1970-1979

1970-1979

The 1970s was a traumatic decade for London. Changes in global trade disrupted all sectors of the economy. As docks and factories closed, so inner city London developed a landscape of dereliction and decay. The IRA bombing campaign brought fear to the capital's streets. The population was shrinking and unemployment rising. Some people predicted that London was dying.

Londoners grew more assertive about their rights. The Equal Pay Act and a tougher Race Relations Act, had brought better conditions, in theory, for women and ethnic minority Londoners. But industrial relations worsened, along with other social tensions. A prolonged and bitter strike at the Grunwick film processing plant in Willesdon in 1976 was one of many London events that played out the decade's conflicts in front of the world's media.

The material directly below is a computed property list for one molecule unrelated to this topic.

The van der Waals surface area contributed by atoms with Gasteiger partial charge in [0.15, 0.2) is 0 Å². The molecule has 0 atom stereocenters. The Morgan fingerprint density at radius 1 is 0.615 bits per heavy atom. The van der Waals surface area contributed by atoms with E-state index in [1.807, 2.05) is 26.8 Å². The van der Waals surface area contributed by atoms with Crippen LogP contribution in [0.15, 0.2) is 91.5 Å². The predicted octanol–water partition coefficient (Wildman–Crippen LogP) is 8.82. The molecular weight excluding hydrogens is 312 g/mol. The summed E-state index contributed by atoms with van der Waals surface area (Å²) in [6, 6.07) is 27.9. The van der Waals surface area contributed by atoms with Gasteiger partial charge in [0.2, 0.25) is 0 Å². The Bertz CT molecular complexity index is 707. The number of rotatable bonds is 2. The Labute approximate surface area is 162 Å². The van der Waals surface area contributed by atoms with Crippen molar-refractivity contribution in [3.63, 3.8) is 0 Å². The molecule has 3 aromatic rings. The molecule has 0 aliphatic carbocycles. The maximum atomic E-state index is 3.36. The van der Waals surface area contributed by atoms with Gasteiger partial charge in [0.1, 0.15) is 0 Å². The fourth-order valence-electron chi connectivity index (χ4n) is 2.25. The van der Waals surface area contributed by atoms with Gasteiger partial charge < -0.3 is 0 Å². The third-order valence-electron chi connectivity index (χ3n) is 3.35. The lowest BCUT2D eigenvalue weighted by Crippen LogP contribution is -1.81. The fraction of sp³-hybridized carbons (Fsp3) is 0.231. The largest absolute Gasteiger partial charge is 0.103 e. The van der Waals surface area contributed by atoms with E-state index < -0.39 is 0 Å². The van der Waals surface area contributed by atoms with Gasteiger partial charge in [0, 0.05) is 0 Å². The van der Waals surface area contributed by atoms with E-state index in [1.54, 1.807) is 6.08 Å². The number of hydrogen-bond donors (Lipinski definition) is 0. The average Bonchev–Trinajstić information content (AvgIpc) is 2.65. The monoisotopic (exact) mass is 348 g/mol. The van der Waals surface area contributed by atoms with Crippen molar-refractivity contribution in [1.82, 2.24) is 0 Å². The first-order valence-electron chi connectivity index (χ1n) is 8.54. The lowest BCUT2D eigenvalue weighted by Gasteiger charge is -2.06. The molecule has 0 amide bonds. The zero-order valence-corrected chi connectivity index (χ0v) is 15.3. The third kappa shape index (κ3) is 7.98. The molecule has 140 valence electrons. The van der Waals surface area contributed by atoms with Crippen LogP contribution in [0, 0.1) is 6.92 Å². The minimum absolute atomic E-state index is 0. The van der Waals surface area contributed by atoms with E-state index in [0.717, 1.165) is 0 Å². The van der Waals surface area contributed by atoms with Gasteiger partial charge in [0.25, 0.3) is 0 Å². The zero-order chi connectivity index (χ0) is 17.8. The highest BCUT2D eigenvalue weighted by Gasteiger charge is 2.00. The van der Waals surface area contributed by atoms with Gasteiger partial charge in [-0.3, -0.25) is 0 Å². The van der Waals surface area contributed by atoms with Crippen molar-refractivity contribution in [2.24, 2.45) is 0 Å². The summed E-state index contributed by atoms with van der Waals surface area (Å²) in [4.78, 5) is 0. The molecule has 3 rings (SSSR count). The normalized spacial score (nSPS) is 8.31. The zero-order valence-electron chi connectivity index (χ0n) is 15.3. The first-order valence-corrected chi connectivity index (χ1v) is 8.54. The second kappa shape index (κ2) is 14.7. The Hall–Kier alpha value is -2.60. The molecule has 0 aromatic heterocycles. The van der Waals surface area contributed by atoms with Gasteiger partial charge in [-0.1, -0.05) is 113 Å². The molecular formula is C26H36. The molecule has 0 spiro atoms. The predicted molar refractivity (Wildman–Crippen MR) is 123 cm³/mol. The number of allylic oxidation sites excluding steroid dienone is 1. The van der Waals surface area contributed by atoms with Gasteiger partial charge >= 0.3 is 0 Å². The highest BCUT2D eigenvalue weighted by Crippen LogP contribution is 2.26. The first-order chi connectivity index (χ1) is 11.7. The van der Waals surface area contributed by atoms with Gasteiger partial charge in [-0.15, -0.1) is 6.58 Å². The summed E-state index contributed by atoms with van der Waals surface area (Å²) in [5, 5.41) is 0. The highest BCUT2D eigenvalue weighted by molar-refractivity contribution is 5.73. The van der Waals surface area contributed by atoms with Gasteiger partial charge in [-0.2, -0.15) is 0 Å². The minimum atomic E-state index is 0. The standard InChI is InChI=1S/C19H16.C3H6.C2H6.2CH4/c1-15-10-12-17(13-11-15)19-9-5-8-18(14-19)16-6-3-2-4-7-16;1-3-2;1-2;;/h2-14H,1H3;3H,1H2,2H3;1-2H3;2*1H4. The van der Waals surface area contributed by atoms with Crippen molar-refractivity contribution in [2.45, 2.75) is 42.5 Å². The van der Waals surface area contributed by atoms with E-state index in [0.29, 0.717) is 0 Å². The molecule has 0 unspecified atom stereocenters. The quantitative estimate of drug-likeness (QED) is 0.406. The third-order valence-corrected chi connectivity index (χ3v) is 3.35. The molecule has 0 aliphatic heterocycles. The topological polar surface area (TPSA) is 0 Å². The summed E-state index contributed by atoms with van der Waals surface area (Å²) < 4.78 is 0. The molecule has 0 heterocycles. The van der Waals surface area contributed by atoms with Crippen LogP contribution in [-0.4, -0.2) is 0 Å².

London's population, 1971

Greater London: 7,452,356 people
Inner London: 3,031,935 people

London's economy and jobs

By the mid 1970s more than half of the inner-city docks had closed and the docks workforce had fallen to under 10,000, a third of what it had been 20 years earlier. Jobs in manufacturing industry also disappeared at an unprecedented and alarming rate. Unemployment in London rose from 196,000 people (3.6% of the workforce) in 1971 to nearly 400,000 (7.2% of the workforce) in 1976.

By the end of the decade manufacturing's share of London's economy had fallen from 32% to 19%. Overall, service jobs now outnumbered manufacturing jobs by a considerable margin. 24% of London's jobs were in public services and 16% in finance, industry and banking

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